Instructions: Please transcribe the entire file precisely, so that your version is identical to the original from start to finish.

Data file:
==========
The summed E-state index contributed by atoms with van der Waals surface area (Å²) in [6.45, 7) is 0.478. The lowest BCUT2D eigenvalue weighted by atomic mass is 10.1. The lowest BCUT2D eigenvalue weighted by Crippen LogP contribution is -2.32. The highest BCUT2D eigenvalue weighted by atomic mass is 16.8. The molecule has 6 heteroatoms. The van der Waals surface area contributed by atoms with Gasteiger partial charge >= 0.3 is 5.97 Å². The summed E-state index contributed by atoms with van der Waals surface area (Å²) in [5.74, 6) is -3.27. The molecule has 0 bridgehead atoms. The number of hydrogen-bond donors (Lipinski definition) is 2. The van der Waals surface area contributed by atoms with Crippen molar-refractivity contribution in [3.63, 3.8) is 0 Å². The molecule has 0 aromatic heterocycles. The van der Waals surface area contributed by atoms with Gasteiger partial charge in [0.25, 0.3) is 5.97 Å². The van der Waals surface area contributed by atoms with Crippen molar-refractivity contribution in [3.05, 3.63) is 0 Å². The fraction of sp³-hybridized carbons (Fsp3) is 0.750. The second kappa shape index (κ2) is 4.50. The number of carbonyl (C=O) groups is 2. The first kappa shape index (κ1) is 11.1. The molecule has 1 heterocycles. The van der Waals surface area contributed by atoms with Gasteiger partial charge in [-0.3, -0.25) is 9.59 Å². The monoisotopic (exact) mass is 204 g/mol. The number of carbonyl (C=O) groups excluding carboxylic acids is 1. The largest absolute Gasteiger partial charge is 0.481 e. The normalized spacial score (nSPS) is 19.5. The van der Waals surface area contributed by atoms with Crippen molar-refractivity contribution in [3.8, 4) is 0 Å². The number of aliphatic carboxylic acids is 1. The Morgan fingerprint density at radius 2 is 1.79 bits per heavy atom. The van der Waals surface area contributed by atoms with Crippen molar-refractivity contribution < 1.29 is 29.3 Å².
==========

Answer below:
The summed E-state index contributed by atoms with van der Waals surface area (Å²) in [6.45, 7) is 0.478. The lowest BCUT2D eigenvalue weighted by atomic mass is 10.1. The lowest BCUT2D eigenvalue weighted by Crippen LogP contribution is -2.32. The highest BCUT2D eigenvalue weighted by atomic mass is 16.8. The molecule has 6 heteroatoms. The van der Waals surface area contributed by atoms with Gasteiger partial charge >= 0.3 is 5.97 Å². The summed E-state index contributed by atoms with van der Waals surface area (Å²) in [5.74, 6) is -3.27. The molecule has 0 bridgehead atoms. The number of hydrogen-bond donors (Lipinski definition) is 2. The van der Waals surface area contributed by atoms with Crippen molar-refractivity contribution in [3.63, 3.8) is 0 Å². The molecule has 0 aromatic heterocycles. The van der Waals surface area contributed by atoms with Gasteiger partial charge in [0.25, 0.3) is 5.97 Å². The van der Waals surface area contributed by atoms with Crippen molar-refractivity contribution in [3.05, 3.63) is 0 Å². The fraction of sp³-hybridized carbons (Fsp3) is 0.750. The second kappa shape index (κ2) is 4.50. The number of carbonyl (C=O) groups is 2. The first kappa shape index (κ1) is 11.1. The molecule has 1 heterocycles. The van der Waals surface area contributed by atoms with Gasteiger partial charge in [-0.3, -0.25) is 9.59 Å². The monoisotopic (exact) mass is 204 g/mol. The number of carbonyl (C=O) groups excluding carboxylic acids is 1. The largest absolute Gasteiger partial charge is 0.481 e. The normalized spacial score (nSPS) is 19.5. The van der Waals surface area contributed by atoms with Crippen molar-refractivity contribution in [3.8, 4) is 0 Å². The number of aliphatic carboxylic acids is 1. The Morgan fingerprint density at radius 2 is 1.79 bits per heavy atom. The van der Waals surface area contributed by atoms with Crippen molar-refractivity contribution < 1.29 is 29.3 Å².